In a lovely Christmas book for children, Madeleine L’Engle called the Incarnation “the glorious impossible”—an unthinkable idea that nevertheless shines with possibility and hope. It’s a good description of the gospel as a whole. And it is precisely the impossibility of the gospel that makes it so culturally potent and so perennially relevant. The gospel constantly challenges every human culture with the possibility that we live within misplaced horizons.
—Culture Making, p.176
Now a confirmed atheist, I’ve become convinced of the enormous contribution that Christian evangelism makes in Africa: sharply distinct from the work of secular NGOs, government projects and international aid efforts. These alone will not do. Education and training alone will not do. In Africa Christianity changes people’s hearts. It brings a spiritual transformation. The rebirth is real. The change is good.
I used to avoid this truth by applauding - as you can - the practical work of mission churches in Africa. It’s a pity, I would say, that salvation is part of the package, but Christians black and white, working in Africa, do heal the sick, do teach people to read and write; and only the severest kind of secularist could see a mission hospital or school and say the world would be better without it. I would allow that if faith was needed to motivate missionaries to help, then, fine: but what counted was the help, not the faith.
But this doesn’t fit the facts. Faith does more than support the missionary; it is also transferred to his flock. This is the effect that matters so immensely, and which I cannot help observing.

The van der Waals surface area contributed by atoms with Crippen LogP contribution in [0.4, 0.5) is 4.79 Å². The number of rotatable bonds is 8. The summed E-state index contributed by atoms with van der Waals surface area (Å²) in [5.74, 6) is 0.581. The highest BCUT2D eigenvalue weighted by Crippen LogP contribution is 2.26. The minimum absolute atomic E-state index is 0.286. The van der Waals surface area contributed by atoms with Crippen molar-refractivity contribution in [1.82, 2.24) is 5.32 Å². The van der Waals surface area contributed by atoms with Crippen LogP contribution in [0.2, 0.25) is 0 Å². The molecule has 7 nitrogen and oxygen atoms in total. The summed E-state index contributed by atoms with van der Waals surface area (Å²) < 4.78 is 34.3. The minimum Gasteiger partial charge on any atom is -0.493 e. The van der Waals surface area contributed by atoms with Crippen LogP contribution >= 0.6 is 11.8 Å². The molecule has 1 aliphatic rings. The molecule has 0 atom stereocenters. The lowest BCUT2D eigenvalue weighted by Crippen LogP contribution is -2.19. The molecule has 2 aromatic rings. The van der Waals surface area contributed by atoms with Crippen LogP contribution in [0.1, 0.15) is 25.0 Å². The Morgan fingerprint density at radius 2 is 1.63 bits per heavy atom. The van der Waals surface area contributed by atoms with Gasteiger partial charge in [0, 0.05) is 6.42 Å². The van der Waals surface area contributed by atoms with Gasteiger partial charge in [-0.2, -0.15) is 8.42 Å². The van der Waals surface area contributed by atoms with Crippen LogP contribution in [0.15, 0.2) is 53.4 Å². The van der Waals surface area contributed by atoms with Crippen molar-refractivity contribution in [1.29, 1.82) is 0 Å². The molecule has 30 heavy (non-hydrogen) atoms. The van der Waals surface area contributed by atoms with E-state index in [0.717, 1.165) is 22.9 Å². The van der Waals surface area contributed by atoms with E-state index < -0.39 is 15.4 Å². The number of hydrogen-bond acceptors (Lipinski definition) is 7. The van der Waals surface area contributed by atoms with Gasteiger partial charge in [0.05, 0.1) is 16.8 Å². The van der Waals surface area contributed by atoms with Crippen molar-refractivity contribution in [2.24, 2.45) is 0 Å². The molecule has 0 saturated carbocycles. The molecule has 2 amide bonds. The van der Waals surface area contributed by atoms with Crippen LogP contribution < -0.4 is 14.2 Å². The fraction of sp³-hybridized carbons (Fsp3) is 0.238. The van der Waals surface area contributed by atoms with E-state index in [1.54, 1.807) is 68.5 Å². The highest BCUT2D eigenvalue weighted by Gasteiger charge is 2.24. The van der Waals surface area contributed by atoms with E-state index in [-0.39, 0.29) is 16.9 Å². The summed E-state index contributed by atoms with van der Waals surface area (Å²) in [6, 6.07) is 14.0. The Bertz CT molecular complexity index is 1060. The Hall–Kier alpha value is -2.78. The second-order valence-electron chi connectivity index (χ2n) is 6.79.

Majestic in a green chasuble, Father Ibemere delivered his homily strolling up and down the aisle. When it was time to distribute the eucharist, he bent down to give communion to a man he knew was too ill to stand.
After the Mass, however, one member of the congregation, Virginia Ballard, gestured toward the Nigerian priest and confided in Father Venters, “I can’t understand what he said, but he’s a sweet young man.”
Mrs. Ballard went on to praise Father Ibemere’s knowledge of the Bible, his capacity to remember the names of congregants, his willingness to teach the Americans about his home in Nigeria. “He is a holy man,” she concluded, “and we are honored to have him.”
[S]ometimes Mark’s Gospel has been called the first Christian book, in large part based on the reference in Mk. 13.14 where we find the parenthetical remark, “let the reader understand”, on the assumption that the ‘reader’ in question is the audience. But let us examine this assumption for a moment. Both in Mk. 13.14 and in Rev. 1.3 the operative Greek word is ho anagin?sk?n, a clear reference to a single and singular reader, who in that latter text is distinguished from the audience who are dubbed the hearers (plural!) of John’s rhetoric. . . . [N]ot even Mark’s Gospel should be viewed as a text, meant for private reading, much less the first real modern ‘text’ or ‘book’. Rather Mark is reminding the lector, who will be orally delivering the Gospel in some or several venues near to the time when this ‘abomination’ would be or was already arising that they needed to help the audience understand the nature of what was happening when the temple in Jerusalem was being destroyed. Oral texts often include such reminders for the ones delivering the discourse in question. So in fact it is not likely the case that the reference to ‘a reader’ in the NT functions like it would in a modern text. The reader in question is not the audience of the discourse or document, but rather its presenter who knows the text in advance and can appropriately and effectively orally deliver its content to the intended audience or audiences.